Steam engine loco

Steam engine Scientists

  • Denis Papin's contribution

    Denis Papin's contribution
    Denis Papin's heat engine used a piston to do work, and it's shape resembled a pump-jack. He developed this engine because of the discovery of a german physicist, Otto Von Guericke, who concluded that when you fit two hollow hemispheres together than the air inside the tubes would allow anything to pull them apart.
  • Thomas Savery's Contribution

    Thomas Savery's Contribution
    Thomas's invention was a steam-powered pump. This engine would assist in pumping water out of mines, and as the name suggests it resembled a pump-jack.
  • Thomas Newcomen's Contribution

    Thomas Newcomen's Contribution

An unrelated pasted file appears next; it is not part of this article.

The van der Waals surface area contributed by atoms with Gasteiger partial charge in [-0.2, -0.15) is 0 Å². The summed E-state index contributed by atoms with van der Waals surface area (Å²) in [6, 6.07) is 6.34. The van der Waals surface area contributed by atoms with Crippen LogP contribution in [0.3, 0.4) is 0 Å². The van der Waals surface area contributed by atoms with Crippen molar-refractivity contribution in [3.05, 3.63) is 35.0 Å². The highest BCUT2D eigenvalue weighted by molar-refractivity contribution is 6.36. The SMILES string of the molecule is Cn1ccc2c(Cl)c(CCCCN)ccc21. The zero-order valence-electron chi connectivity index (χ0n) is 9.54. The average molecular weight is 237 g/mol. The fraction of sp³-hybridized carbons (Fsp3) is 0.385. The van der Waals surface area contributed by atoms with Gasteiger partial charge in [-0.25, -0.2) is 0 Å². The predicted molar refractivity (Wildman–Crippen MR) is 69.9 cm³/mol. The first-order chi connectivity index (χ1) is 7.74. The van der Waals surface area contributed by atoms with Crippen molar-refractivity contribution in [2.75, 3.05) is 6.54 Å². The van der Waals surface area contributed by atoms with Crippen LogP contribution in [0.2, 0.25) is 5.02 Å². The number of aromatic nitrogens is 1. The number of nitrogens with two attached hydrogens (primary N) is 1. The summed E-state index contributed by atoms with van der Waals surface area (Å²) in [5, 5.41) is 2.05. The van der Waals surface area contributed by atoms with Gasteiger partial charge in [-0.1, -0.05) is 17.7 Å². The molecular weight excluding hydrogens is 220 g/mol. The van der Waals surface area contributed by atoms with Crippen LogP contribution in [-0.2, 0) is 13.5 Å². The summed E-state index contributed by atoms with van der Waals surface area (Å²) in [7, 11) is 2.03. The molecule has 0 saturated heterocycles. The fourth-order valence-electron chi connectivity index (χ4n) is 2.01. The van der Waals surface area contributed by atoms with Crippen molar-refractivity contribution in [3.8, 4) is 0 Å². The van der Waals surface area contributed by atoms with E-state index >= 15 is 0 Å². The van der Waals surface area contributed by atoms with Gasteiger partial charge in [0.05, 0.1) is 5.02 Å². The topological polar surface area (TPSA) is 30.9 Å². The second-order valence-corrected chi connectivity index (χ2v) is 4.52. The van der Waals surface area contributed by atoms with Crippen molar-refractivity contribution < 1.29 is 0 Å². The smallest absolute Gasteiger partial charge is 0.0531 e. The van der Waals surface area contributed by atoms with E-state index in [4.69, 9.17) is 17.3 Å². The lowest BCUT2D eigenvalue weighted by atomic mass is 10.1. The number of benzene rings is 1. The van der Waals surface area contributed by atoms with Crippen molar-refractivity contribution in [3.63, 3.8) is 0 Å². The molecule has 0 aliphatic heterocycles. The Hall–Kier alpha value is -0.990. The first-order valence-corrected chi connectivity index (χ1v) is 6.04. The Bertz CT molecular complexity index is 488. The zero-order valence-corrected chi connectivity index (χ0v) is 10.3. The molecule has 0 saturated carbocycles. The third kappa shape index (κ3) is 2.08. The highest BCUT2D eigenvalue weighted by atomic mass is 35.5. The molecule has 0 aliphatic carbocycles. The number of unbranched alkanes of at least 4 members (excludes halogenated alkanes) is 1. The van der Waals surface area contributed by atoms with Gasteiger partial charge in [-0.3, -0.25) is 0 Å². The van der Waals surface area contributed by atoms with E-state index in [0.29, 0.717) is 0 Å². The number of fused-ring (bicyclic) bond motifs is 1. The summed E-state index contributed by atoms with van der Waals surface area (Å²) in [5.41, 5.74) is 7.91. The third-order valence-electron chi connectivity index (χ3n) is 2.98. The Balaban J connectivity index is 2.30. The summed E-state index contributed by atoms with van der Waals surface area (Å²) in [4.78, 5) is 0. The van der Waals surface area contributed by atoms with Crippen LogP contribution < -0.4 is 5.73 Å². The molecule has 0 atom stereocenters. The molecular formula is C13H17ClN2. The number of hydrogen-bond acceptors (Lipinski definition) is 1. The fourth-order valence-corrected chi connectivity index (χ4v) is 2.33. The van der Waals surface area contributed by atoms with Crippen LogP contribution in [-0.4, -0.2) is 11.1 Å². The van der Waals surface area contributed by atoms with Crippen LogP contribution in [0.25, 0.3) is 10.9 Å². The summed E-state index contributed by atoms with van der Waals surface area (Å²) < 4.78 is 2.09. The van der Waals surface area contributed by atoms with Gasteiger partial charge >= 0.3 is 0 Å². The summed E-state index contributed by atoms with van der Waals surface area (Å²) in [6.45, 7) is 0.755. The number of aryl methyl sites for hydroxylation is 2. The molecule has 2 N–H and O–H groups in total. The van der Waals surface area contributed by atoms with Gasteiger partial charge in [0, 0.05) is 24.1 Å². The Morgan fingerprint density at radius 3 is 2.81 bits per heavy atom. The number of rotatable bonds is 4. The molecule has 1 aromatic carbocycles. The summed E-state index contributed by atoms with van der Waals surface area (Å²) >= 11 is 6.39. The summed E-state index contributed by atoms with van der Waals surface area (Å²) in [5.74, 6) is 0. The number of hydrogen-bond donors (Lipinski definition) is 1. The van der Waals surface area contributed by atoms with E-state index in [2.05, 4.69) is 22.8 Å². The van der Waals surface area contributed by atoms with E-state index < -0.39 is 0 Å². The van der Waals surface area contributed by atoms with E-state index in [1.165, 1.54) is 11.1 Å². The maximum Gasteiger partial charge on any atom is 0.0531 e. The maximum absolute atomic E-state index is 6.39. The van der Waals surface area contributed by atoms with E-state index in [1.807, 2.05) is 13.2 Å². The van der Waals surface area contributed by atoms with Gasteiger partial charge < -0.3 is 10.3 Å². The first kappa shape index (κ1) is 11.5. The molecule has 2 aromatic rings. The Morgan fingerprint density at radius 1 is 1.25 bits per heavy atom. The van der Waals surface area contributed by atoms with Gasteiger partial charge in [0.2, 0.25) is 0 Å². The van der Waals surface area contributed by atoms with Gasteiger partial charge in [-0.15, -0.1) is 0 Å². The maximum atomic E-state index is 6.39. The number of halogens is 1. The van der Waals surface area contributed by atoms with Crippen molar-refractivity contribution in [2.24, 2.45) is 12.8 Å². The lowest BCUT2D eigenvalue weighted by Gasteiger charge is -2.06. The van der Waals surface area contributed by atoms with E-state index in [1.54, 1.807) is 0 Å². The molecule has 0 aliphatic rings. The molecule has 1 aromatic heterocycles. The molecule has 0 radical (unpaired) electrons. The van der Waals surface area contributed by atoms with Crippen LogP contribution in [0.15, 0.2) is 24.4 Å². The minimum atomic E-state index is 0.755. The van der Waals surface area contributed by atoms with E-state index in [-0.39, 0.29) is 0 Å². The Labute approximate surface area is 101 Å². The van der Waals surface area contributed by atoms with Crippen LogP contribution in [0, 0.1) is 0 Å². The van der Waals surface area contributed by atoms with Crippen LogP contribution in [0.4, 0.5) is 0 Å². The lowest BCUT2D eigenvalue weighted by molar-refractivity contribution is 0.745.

This engine used steam as the main force of production and was also considered to be a pump-jack which would pump water. The difference between his invention and Savery's was that Newcomen's engine could pump water at higher distances.
  • James Watts contribution

    James Watts contribution
    James Watt improved the Newcomen engine by adding an extra condenser to reduce the amount of heat needed to operate the machine. This invention, because it was playing off of Newcomen's invention, would be considered to be a pump-jack.
  • Hero's Contribution

    Hero's Contribution
    His engine did not have a piston and was named the aeolipile. How it works is that a sphereical object is placed on a stand and heated either inside the object or on the bottom of it and then heat is emitted from the tubes placed at the sides of the object. The positioning of the tubes then allows the steam to project the spherical object forward to go in a circle.